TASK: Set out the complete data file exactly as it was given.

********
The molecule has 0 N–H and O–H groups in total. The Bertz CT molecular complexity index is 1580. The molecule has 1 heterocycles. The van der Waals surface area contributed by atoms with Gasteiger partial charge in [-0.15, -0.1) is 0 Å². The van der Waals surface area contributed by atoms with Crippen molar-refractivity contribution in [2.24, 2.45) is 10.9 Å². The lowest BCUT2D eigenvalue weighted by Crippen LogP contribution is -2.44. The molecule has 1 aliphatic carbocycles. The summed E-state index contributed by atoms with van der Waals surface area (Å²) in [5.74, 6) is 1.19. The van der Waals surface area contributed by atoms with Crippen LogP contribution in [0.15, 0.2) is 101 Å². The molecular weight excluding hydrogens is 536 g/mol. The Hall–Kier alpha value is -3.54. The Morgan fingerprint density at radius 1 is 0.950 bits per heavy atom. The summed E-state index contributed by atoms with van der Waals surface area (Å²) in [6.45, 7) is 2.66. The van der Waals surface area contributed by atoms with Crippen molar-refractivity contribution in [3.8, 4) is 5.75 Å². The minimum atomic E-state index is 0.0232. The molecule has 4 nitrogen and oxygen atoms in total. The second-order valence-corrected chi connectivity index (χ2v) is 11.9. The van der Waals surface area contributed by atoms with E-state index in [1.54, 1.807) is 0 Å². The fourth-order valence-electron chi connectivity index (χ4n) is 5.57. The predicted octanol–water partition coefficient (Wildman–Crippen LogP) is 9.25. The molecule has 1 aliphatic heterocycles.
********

The molecule has 0 N–H and O–H groups in total. The Bertz CT molecular complexity index is 1580. The molecule has 1 heterocycles. The van der Waals surface area contributed by atoms with Gasteiger partial charge in [-0.15, -0.1) is 0 Å². The van der Waals surface area contributed by atoms with Crippen molar-refractivity contribution in [2.24, 2.45) is 10.9 Å². The lowest BCUT2D eigenvalue weighted by Crippen LogP contribution is -2.44. The molecule has 1 aliphatic carbocycles. The summed E-state index contributed by atoms with van der Waals surface area (Å²) in [5.74, 6) is 1.19. The van der Waals surface area contributed by atoms with Crippen LogP contribution in [0.15, 0.2) is 101 Å². The molecular weight excluding hydrogens is 536 g/mol. The Hall–Kier alpha value is -3.54. The Morgan fingerprint density at radius 1 is 0.950 bits per heavy atom. The summed E-state index contributed by atoms with van der Waals surface area (Å²) in [6.45, 7) is 2.66. The van der Waals surface area contributed by atoms with Crippen molar-refractivity contribution in [3.8, 4) is 5.75 Å². The minimum atomic E-state index is 0.0232. The molecule has 4 nitrogen and oxygen atoms in total. The second-order valence-corrected chi connectivity index (χ2v) is 11.9. The van der Waals surface area contributed by atoms with E-state index in [1.54, 1.807) is 0 Å². The fourth-order valence-electron chi connectivity index (χ4n) is 5.57. The predicted octanol–water partition coefficient (Wildman–Crippen LogP) is 9.25. The molecule has 1 aliphatic heterocycles.